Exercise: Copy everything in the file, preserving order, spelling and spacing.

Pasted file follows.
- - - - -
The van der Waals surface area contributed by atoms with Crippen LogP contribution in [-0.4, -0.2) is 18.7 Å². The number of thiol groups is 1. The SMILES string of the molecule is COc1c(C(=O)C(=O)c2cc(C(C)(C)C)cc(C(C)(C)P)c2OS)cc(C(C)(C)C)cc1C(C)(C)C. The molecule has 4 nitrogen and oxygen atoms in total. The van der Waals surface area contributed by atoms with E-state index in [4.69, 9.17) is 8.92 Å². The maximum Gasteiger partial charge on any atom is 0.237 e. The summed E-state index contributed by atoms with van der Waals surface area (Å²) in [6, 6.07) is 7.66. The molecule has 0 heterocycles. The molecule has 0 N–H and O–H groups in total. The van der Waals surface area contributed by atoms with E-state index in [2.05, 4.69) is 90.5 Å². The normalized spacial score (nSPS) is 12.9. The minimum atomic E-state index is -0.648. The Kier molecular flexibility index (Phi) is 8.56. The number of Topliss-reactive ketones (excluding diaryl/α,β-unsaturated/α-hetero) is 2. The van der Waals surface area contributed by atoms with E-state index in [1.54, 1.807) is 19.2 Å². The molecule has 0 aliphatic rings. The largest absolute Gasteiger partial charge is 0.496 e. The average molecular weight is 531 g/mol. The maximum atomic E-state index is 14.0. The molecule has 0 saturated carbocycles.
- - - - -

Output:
The van der Waals surface area contributed by atoms with Crippen LogP contribution in [-0.4, -0.2) is 18.7 Å². The number of thiol groups is 1. The SMILES string of the molecule is COc1c(C(=O)C(=O)c2cc(C(C)(C)C)cc(C(C)(C)P)c2OS)cc(C(C)(C)C)cc1C(C)(C)C. The molecule has 4 nitrogen and oxygen atoms in total. The van der Waals surface area contributed by atoms with E-state index in [4.69, 9.17) is 8.92 Å². The maximum Gasteiger partial charge on any atom is 0.237 e. The summed E-state index contributed by atoms with van der Waals surface area (Å²) in [6, 6.07) is 7.66. The molecule has 0 heterocycles. The molecule has 0 N–H and O–H groups in total. The van der Waals surface area contributed by atoms with E-state index in [2.05, 4.69) is 90.5 Å². The normalized spacial score (nSPS) is 12.9. The minimum atomic E-state index is -0.648. The Kier molecular flexibility index (Phi) is 8.56. The number of Topliss-reactive ketones (excluding diaryl/α,β-unsaturated/α-hetero) is 2. The van der Waals surface area contributed by atoms with E-state index in [1.54, 1.807) is 19.2 Å². The molecule has 0 aliphatic rings. The largest absolute Gasteiger partial charge is 0.496 e. The average molecular weight is 531 g/mol. The maximum atomic E-state index is 14.0. The molecule has 0 saturated carbocycles.